A reimagination of Wallace’s book rather than a remake of the classic Charlton Heston film the story sees “Boardwalk Empire’s” Jack Huston in the title role. Judah Ben-Hur is a Jewish prince living in Roman-occupied Jerusalem during the time of Jesus Christ. His adopted brother Messala is an officer in the Roman army. “My family was one of the most respected in Jerusalem,” says Ben-Hur, “until we were betrayed by my own brother.” Divested of his title and separated from his family, he is exiled into a life of slavery in the galley of a Roman ship. Five years into his imprisonment he is freed after a massive shipwreck. Returning to his homeland with vengeance on his mind—“My family deserves justice for what happened to them!”—he challenges Messala to a life-and-death chariot race. “If your brother is the pride of Rome,” says Sheik Ilderim (Morgan Freeman), you beat him and you defeat an empire. Then you will have your vengeance.” In the end vengeance takes a backseat to forgiveness as Ben-Hur encounters Christ and adopts his teachings.
The new “Ben-Hur” may be all about forgiveness, but it’s hard to forgive some of Bekmambetov’s filmmaking choices. The frenetic editing is meant to convey a sense of urgency but instead of creating drama the fast cuts only emphasize what an empty exercise this is. The most famous version of the story, 1959’s epic, may be a bit of a slog these days at over three hours, but at least that version allowed us time to get to know and understand the character’s motivations. The latest retelling ignores niceties like allowing the story to unfold gradually, creating creative tension and the old chestnut, showing not telling, opting instead to bombard the screen with random 3-D images that, when strung together, form some semblance of a story.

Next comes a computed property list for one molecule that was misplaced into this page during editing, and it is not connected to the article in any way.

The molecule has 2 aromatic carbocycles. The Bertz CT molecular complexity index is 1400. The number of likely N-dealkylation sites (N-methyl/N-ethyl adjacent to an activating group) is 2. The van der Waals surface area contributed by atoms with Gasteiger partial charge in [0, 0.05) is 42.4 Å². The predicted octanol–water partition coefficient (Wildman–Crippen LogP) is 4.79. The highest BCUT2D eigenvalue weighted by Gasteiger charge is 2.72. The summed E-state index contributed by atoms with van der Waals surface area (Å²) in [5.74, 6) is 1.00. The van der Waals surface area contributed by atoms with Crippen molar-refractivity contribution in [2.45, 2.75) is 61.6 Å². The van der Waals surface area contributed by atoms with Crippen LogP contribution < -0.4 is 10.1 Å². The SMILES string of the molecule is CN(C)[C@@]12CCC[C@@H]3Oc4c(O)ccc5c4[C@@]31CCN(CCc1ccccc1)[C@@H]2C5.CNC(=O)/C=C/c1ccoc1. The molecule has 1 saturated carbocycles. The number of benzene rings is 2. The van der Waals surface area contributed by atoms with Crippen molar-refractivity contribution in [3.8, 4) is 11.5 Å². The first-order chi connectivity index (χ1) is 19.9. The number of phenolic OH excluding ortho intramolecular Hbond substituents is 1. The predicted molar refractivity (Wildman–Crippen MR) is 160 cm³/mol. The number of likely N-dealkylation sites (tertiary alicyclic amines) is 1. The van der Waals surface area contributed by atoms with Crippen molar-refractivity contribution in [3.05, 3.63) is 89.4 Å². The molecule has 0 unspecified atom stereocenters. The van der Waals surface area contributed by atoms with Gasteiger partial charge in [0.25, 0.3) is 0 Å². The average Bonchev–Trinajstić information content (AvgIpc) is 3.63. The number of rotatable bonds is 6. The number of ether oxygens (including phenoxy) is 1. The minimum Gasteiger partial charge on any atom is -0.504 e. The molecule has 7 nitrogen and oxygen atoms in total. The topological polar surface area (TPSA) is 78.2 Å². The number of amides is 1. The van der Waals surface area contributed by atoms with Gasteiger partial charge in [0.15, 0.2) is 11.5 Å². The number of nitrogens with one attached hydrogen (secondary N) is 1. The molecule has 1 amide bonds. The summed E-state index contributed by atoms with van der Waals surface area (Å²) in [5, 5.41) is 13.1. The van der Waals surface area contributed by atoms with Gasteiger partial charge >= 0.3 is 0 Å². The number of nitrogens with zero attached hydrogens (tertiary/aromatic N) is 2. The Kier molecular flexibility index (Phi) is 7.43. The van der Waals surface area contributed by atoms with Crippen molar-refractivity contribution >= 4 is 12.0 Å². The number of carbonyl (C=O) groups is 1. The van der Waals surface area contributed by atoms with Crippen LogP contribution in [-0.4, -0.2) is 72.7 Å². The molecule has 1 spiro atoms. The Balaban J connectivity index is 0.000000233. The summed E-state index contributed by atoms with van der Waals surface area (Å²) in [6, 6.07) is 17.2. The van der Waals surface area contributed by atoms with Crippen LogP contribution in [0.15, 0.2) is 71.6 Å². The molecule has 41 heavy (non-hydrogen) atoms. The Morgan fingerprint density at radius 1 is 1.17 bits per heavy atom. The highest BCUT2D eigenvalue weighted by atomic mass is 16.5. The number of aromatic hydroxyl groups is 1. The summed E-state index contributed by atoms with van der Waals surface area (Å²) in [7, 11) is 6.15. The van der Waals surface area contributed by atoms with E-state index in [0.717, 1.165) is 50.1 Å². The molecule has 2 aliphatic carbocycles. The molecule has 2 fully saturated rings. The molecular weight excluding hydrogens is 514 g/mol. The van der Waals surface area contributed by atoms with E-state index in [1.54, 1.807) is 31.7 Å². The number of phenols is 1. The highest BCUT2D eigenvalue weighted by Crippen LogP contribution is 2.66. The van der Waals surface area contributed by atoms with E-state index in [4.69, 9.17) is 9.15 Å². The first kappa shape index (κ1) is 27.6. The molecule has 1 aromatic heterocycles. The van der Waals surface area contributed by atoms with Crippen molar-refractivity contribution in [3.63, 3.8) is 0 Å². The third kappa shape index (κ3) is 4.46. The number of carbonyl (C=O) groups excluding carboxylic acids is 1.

But what should we expect from the filmmaker behind “Abraham Lincoln: Vampire Hunter”? He handles the action sequences with a sure hand, imagining the shipwreck from the claustrophobic ship’s lower deck. It’s wet and wild and over-the-top, but at least it isn’t boring. Ditto the classic climatic chariot race. You can’t tell Ben-Hur’s story without it, and Bekmambetov throws his camera in the middle of the action. It’s a festival of CGI and action movie tropes that lacks the classic sensibility of some earlier versions, but has one or two shots that are exciting and different. It’s just too bad we don’t know more about the charioteers other than Ben and Messala. We know they’re probably not going to survive, but the stakes might have been higher if we at least knew who they were.
In this new translation of the tale Judah Ben-Hur learns to leave behind his human desires and think in divine terms. It’s a good message but there is nothing divine about it’s telling.
This is an extremely effective, if not rambling film that asks the question “Are we (America) a nation of gun nuts, or are we just nuts?” Director Michael Moore uses the massacre at Columbine High School in Littleton, Colorado as a jumping off point, then takes us on a journey that includes stops in Michigan, where it seems everyone owns a gun, a sit-in at K-Mart’s corporate headquarters and an amusing side trip to Moore’s idealized Canada. This movie is all over the place, and offers very few answers to the difficult questions it asks, but I think it was Moore’s strategy to present the facts and figures and get people thinking for themselves. Moore’s everyman appearance is put to good use in the film’s most effective scene. He talks his way into gun-nut Charlton Heston’s house for an interview, claiming to be a member of the NRA. Once inside he gradually warms Heston up before asking the hard questions about the consequences of living in a heavily armed society. Heston stiffens, ending the interview and walking away. Moore’s camera follows Heston as he shuffles down a long hall. The Grand Wizard of the NRA is revealed to for what he is, an old man, and not the Moses of the gun movement. It’s impressive footage that caps a film full of powerful images and ideas.